And Julie bishop attacked Gillard without mercy over the AWU affair, pronouncing her guilty, although she knew as a lawyer that the matter had been long dealt with and had no merit. For example see:
As usual, every question asked by Julie Bishop, while Abbott sits silently by.
My word against that of a ‘liar, sexist pig, imbecile’, make your mind up: PM (That’s Ralph Blewitt she’s referring to.)
Throw enough muck, and some will stick.
Gillard over 2012 had fought back from 39-61 TPP in the polls to be somewhat competitive at 48-52. From that November 2012 on it was downhill all the way for Gillard.
What Bishop did was unforgivable. I haven’t, and I won’t.
Don’t get me wrong. I admire Julie Bishop for her positive qualities, and on the whole she has done well representing Australia. She is by far the best fundraiser in the Liberal Party by all accounts, and the most assiduous in supporting members in marginal seats. She may in the future bring healing to the Liberal Party in opposition, though I fear that only an actual generational change will serve.
5. The dirty words of politics didn’t used to be so vile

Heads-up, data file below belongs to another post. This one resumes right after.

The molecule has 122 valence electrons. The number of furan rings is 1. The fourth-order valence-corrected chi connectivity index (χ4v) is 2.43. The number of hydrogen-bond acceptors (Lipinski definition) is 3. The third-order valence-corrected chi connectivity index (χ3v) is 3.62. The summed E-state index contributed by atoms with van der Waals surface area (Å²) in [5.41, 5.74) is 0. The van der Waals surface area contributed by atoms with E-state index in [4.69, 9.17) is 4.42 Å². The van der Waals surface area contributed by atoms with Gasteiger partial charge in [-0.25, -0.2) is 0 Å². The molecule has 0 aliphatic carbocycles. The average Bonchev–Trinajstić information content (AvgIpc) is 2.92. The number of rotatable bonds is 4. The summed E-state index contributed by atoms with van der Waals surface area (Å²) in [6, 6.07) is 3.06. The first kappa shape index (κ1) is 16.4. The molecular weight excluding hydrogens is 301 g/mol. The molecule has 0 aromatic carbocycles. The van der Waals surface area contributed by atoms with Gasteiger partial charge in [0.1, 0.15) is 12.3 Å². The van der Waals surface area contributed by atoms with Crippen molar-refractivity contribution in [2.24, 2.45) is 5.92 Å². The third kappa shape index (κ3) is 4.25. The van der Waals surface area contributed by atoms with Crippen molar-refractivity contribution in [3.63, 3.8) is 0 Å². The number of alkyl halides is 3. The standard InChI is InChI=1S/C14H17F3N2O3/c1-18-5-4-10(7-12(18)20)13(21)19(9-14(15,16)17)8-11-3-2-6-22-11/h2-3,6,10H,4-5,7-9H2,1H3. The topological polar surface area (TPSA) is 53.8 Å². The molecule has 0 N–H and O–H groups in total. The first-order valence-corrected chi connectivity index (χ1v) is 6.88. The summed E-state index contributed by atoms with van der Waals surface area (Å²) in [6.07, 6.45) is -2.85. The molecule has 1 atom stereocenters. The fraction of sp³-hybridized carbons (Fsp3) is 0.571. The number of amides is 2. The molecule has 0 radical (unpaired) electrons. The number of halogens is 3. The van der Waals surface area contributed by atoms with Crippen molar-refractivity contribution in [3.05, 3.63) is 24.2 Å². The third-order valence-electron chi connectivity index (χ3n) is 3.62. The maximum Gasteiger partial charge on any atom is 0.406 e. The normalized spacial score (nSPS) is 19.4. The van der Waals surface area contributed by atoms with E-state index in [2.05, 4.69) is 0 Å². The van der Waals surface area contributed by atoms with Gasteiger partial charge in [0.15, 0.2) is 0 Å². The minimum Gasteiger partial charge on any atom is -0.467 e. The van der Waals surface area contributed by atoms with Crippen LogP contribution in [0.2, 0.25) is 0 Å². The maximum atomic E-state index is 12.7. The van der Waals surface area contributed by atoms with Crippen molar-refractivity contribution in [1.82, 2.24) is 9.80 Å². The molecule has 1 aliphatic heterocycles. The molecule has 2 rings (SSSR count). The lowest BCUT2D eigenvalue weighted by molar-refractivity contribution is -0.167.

Laura Tingle writes that Malcolm Turnbull had the numbers on the NEG both in the party room and on the floor of parliament, if Labor had supported it, which they had signalled they were willing to do.
But bipartisanship is to be avoided at all costs, at least by the Liberal Party.
Turnbull didn’t seek consensus, he avoided it, by not showing them any legislation, then just declaring that Labor would not to support it.
Further up Katharine Murphy talks of parliament becoming theatre.
Turnbull could not countenance up to a dozen of his side of parliament sitting with Adam Bandt on one side, and everyone lese on the other.
- OMG! Being seen to vote with Labor on issue??? Could things truly get more horrifying???
How it looks is more important than the actual policy.
6. Apart from all that
Sorry about the surfeit of politics, but we need to get our heads around what is happening. I didn’t include the polls this time, where both Newspoll and Essential had Labor at 55-45. I think that’s a good outcome for the LNP, given the timing, so we’ll see how things go from here. Essential has some interesting additional polls.
Today’s Insiders on TV was excellent.